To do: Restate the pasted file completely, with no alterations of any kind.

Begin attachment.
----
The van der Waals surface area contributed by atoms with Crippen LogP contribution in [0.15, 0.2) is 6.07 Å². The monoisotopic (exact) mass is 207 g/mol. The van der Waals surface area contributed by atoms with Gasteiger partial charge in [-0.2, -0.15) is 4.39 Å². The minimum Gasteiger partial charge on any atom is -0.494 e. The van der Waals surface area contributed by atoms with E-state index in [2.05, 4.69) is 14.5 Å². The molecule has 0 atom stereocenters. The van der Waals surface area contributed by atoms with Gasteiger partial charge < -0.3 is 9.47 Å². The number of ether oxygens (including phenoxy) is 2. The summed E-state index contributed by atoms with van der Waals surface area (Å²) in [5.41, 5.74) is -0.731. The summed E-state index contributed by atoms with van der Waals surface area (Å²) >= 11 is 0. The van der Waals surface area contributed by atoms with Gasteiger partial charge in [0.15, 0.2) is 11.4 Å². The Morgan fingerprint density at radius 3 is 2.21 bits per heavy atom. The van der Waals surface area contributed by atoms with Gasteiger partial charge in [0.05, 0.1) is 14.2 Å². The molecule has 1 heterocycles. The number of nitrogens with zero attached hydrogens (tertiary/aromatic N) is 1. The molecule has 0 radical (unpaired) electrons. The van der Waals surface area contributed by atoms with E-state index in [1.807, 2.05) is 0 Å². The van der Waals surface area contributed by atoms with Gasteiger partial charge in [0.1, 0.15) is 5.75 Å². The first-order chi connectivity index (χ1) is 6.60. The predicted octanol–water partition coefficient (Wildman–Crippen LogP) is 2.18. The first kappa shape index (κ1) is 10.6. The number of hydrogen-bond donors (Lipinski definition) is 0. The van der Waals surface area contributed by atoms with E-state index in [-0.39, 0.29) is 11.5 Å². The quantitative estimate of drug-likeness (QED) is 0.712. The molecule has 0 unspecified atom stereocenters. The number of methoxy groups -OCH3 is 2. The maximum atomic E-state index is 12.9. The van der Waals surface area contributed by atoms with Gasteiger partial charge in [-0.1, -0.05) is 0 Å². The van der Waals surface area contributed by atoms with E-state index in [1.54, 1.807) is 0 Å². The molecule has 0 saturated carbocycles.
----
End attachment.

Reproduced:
The van der Waals surface area contributed by atoms with Crippen LogP contribution in [0.15, 0.2) is 6.07 Å². The monoisotopic (exact) mass is 207 g/mol. The van der Waals surface area contributed by atoms with Gasteiger partial charge in [-0.2, -0.15) is 4.39 Å². The minimum Gasteiger partial charge on any atom is -0.494 e. The van der Waals surface area contributed by atoms with E-state index in [2.05, 4.69) is 14.5 Å². The molecule has 0 atom stereocenters. The van der Waals surface area contributed by atoms with Gasteiger partial charge < -0.3 is 9.47 Å². The number of ether oxygens (including phenoxy) is 2. The summed E-state index contributed by atoms with van der Waals surface area (Å²) in [5.41, 5.74) is -0.731. The summed E-state index contributed by atoms with van der Waals surface area (Å²) >= 11 is 0. The van der Waals surface area contributed by atoms with Gasteiger partial charge in [0.15, 0.2) is 11.4 Å². The Morgan fingerprint density at radius 3 is 2.21 bits per heavy atom. The van der Waals surface area contributed by atoms with Gasteiger partial charge in [0.05, 0.1) is 14.2 Å². The molecule has 1 heterocycles. The number of nitrogens with zero attached hydrogens (tertiary/aromatic N) is 1. The molecule has 0 radical (unpaired) electrons. The van der Waals surface area contributed by atoms with E-state index in [1.807, 2.05) is 0 Å². The van der Waals surface area contributed by atoms with Gasteiger partial charge in [0.1, 0.15) is 5.75 Å². The first-order chi connectivity index (χ1) is 6.60. The predicted octanol–water partition coefficient (Wildman–Crippen LogP) is 2.18. The first kappa shape index (κ1) is 10.6. The number of hydrogen-bond donors (Lipinski definition) is 0. The van der Waals surface area contributed by atoms with E-state index in [-0.39, 0.29) is 11.5 Å². The quantitative estimate of drug-likeness (QED) is 0.712. The molecule has 0 unspecified atom stereocenters. The number of methoxy groups -OCH3 is 2. The maximum atomic E-state index is 12.9. The van der Waals surface area contributed by atoms with Gasteiger partial charge in [-0.1, -0.05) is 0 Å². The van der Waals surface area contributed by atoms with E-state index in [1.54, 1.807) is 0 Å². The molecule has 0 saturated carbocycles.